We have initiated a long term project to characterise systematically a pool of genes that can be assessed for their role in predisposition to AMD.24 Reasoning that good candidates are those genes that are exclusively or preferentially expressed in the human retina, we searched the Unigene gene indexing database for clusters composed of ESTs derived entirely or predominantly from retinal cDNA libraries, and we determined their expression profile in vitro.24 We identified an EST cluster Hs.40763 that contains five retina derived ESTs and confirmed by northern blot and reverse transcription (RT) PCR analysis that it is expressed specifically in retina and brain. Assembly and subsequent analysis of the full length transcript have revealed that it encodes a G protein coupled receptor. Members of this large family of transmembrane proteins, of which rhodopsin was the first identified,25 mediate signal transduction and are involved in diverse hereditary and sporadic diseases (reviewed by Strader et al26). Because the expression profile and potential functional properties made it a candidate for involvement in AMD, we screened it for mutations in a large cohort of affected individuals and ethnically and age matched controls.

Materials and methods

CDNA CLONING AND DETERMINATION OF GENE STRUCTURE

A cluster of five EST sequences derived from three different retinal cDNA clones (IMAGE clone nos 222124, 363848, 363252) was retrieved under accession number Hs.40763 as part of a search under the term “eye” in the Unigene Human Sequences Collection (http://www.ncbi.nlm.hih.gov/Unigene).24 cDNA IMAGE clone 222124 was obtained from the UKHGMP Resource Centre (Hinxton, Cambridge, UK), and the complete DNA sequence of the insert was determined with the Thermo Sequenase radiolabelled terminator cycle sequencing kit (Amersham, Life Science). To extend the resulting sequence to the transcription start site, 5′-RACE was performed on total human retinal RNA with the 5′-RACE kit, Version 2 (Gibco BRL). First strand cDNA synthesis with primer 91.S8 (Table 1) was followed by two subsequent PCR reactions with nested primers 91.S4 (Table 1) and 91.S5 (5′-TGC TCC CCA AAA ATA CTC AG-3′). The resulting PCR products were separated electrophoretically on an agarose gel, excised, purified with the QIAexII Gel Extraction Kit (Qiagen), and sequenced directly. To obtain the genomic sequence, we screened the RCPI-1 PAC library (kindly provided by P de Jong, Roswell Park Cancer Institute, Buffalo, NY) with a radiolabelled 2057 bp cDNA insert from IMAGE clone 222124. Positive PAC clone dJ302H14 was partially sequenced and the genomic, and cDNA sequences were aligned with MacVector Sequence analysis program Version 4.1.4 (Kodak) to determine the exon-intron structure (Fig 1). We subjected the deduced protein sequence to homology searches with the blastp program (http:// http://www.ncbi.nlm.nih.gov/BLAST/) and used the tmhmmprogram of the Husar package (http://genome.dkfz-heidelberg.de/) for prediction of the transmembrane domains.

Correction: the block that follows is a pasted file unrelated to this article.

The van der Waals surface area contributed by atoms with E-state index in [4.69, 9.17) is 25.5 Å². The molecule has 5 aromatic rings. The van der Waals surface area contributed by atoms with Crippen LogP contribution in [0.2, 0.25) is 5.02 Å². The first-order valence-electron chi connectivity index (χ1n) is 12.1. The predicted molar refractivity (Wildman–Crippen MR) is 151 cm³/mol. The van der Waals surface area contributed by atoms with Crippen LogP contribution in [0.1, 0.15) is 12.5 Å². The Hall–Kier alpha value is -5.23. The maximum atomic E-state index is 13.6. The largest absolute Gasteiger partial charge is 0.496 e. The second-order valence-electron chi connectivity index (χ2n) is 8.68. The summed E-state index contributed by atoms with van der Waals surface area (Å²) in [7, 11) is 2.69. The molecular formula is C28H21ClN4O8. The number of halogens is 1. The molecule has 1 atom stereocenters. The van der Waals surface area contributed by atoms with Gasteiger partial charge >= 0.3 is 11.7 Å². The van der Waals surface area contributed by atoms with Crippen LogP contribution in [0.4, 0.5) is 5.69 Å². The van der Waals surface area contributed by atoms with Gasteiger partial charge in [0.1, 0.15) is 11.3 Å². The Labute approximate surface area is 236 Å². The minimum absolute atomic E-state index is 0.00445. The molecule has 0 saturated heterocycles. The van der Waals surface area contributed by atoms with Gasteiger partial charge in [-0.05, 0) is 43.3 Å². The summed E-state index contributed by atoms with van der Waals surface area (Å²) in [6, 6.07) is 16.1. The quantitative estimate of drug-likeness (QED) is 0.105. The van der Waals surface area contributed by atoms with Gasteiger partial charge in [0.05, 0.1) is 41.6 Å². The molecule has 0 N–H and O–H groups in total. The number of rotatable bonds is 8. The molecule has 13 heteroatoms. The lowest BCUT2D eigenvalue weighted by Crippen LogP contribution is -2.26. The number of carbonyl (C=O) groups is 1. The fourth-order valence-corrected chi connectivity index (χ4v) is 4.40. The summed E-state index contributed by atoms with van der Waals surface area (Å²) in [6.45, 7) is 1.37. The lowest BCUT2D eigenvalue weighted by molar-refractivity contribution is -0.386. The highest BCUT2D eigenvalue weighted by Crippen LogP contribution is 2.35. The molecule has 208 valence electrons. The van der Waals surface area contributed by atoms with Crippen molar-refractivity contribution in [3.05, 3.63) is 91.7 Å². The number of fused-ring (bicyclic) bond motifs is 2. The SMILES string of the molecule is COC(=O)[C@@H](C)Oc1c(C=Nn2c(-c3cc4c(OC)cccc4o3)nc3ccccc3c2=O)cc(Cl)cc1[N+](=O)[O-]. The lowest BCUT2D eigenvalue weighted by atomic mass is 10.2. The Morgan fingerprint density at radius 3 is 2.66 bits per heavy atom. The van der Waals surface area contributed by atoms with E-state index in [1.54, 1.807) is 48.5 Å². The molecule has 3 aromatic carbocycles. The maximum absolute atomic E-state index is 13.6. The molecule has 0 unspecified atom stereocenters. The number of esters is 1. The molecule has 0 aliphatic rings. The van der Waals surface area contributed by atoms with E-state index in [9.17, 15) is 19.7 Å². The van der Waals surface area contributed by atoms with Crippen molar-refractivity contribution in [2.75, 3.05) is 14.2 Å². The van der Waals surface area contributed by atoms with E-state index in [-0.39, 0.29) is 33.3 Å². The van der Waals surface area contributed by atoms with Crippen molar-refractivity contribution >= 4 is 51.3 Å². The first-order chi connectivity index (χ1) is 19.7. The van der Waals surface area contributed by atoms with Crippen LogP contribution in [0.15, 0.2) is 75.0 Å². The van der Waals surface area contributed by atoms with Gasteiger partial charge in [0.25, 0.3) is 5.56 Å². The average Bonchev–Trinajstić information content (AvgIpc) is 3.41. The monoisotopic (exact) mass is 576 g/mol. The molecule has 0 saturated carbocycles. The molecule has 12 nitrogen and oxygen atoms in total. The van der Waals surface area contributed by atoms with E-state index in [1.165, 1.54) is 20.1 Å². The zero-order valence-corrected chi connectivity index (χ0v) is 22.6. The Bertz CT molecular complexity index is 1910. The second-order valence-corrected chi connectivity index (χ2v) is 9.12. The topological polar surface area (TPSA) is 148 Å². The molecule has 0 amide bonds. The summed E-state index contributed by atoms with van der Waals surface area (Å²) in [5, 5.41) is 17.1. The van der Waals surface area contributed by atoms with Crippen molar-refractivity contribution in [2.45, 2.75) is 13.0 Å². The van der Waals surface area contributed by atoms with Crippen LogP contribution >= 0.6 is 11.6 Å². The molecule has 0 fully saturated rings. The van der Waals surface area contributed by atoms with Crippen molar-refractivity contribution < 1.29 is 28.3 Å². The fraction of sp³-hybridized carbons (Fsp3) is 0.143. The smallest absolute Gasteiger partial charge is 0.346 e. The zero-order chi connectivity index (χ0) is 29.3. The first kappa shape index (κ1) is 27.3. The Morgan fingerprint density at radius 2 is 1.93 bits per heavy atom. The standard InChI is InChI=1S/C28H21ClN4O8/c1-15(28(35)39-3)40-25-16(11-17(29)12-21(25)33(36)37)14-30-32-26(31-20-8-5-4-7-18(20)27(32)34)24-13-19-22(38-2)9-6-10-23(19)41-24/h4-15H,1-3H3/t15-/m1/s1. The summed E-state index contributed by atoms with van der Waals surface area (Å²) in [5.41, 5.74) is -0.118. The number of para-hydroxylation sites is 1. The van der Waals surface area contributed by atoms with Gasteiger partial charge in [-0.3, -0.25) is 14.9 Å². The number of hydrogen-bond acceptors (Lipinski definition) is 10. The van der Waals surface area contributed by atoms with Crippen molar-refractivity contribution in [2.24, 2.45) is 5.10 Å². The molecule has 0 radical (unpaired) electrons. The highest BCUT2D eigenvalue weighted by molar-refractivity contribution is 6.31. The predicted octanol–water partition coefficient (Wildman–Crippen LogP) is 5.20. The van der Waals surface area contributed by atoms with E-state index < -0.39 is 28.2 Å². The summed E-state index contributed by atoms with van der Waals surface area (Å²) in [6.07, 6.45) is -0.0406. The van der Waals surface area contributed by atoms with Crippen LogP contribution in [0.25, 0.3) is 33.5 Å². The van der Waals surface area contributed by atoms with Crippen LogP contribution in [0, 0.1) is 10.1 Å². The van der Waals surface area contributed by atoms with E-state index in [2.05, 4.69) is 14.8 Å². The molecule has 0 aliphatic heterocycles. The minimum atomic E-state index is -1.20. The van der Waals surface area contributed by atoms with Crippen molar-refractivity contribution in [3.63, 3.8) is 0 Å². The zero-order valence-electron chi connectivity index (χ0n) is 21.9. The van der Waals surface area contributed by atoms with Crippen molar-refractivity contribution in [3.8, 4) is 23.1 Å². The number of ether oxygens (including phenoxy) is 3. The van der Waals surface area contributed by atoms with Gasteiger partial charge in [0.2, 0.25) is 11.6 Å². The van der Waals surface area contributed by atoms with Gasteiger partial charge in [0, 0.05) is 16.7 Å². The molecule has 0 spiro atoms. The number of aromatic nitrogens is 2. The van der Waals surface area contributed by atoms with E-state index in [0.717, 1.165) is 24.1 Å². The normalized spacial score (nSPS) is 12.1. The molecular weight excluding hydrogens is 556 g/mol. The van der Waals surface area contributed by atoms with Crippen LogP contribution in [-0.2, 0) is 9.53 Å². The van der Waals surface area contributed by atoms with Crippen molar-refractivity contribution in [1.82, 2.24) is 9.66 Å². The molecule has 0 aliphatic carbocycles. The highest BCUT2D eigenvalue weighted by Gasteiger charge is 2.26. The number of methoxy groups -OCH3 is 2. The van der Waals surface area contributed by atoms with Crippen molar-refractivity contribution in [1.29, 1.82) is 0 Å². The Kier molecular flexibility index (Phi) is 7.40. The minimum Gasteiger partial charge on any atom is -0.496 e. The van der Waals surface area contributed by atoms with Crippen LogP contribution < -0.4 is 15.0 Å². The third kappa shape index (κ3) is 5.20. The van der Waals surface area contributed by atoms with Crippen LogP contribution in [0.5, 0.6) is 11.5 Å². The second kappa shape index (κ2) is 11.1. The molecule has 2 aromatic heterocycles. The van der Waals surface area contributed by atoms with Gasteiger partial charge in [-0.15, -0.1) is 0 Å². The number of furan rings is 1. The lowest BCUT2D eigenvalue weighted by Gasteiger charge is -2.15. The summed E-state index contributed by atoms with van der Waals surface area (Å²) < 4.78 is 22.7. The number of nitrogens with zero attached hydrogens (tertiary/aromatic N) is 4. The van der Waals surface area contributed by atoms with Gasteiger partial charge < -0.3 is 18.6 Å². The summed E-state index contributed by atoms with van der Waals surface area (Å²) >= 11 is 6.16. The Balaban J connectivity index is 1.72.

Table 1

Oligonucleotide primers used for analysing the GPR75 gene

Figure 1

Diagrammatic representation of the genomic organisation of GPR75 and PCR amplification of the coding region of the gene. The exon/intron structure is given in relative spacing with coding sequences and untranslated regions represented by black and shaded boxes, respectively. Mutation analysis of the 1623 bp of coding sequences was done with overlapping amplicons as indicated. Primer sequences and PCR conditions are given in Table 1.

EXPRESSION ANALYSES

RT-PCR was performed as described previously.24Briefly, total RNA was extracted from human liver, lung, uterus, cerebellum, brain stem, prostate, retinal pigment epithelium, and retina tissue with the RNA Clean system (Hybaid). After treatment with the DNA-free kit (Ambion) to remove residual genomic DNA, 1–2 μl volumes of each preparation and 1–2 μl volumes of commercially obtained total RNA from heart, kidney, placenta, and thymus (Ambion) were reverse transcribed with the Superscript preamplification system (Gibco BRL), diluted 1:5, and subjected to PCR with oligonucleotide primers 91.S4 (Table 1) and 91.R13 (5′-GGT CCG GAC TGC GAG ATG-3′) resulting in a 357 bp product. To normalise for variations in the amount of input RNA and synthesised cDNA from each tissue, control PCR reactions were conducted on 2 μl of diluted first strand cDNA with primer pair GUSB6F (5′-GAT CCA CCT CTG ATG TTC AC-3′) and GUSB7R (5′-CCT TTA GTG TTC CCT GCT AG-3′) amplifying the constitutively expressed β glucuronidase (GUSB) gene.27 The GUSB6F/GUSB7R amplification spans exon 11 and 12 of the human gene and results in a 454 bp fragment in cDNA template.

For northern blot analysis, total RNA was isolated from human lung, cerebellum, retina, uterus, liver, heart, peripheral blood lymphocytes, and a human RPE cell line (ARPE19) with the RNA Clean System (Hybaid). In each lane 12 μg of total RNA was separated electrophoretically in a 1.2% agarose gel in the presence of formaldehyde and blotted onto a nylon membrane. A 615 bp PCR fragment amplified from IMAGE clone 222124 with oligonucleotide primer pair 91.R4/91.S1 (Table 1) and a 270 bp fragment amplified from PAC clone dJ302H14 with the oligonucleotide primers 3UTR-F (5′-AAG TGG AAA TGG GCA GAA AG-3′) and 3UTR-R (5′-TTA CGC AAA GGA ACA AAG-3′) were used for filter hybridisations in 0.5 mM sodium phosphate buffer, pH 7.2; 7% SDS, 1 mM EDTA at 65°C.28

MUTATION ANALYSIS

Subjects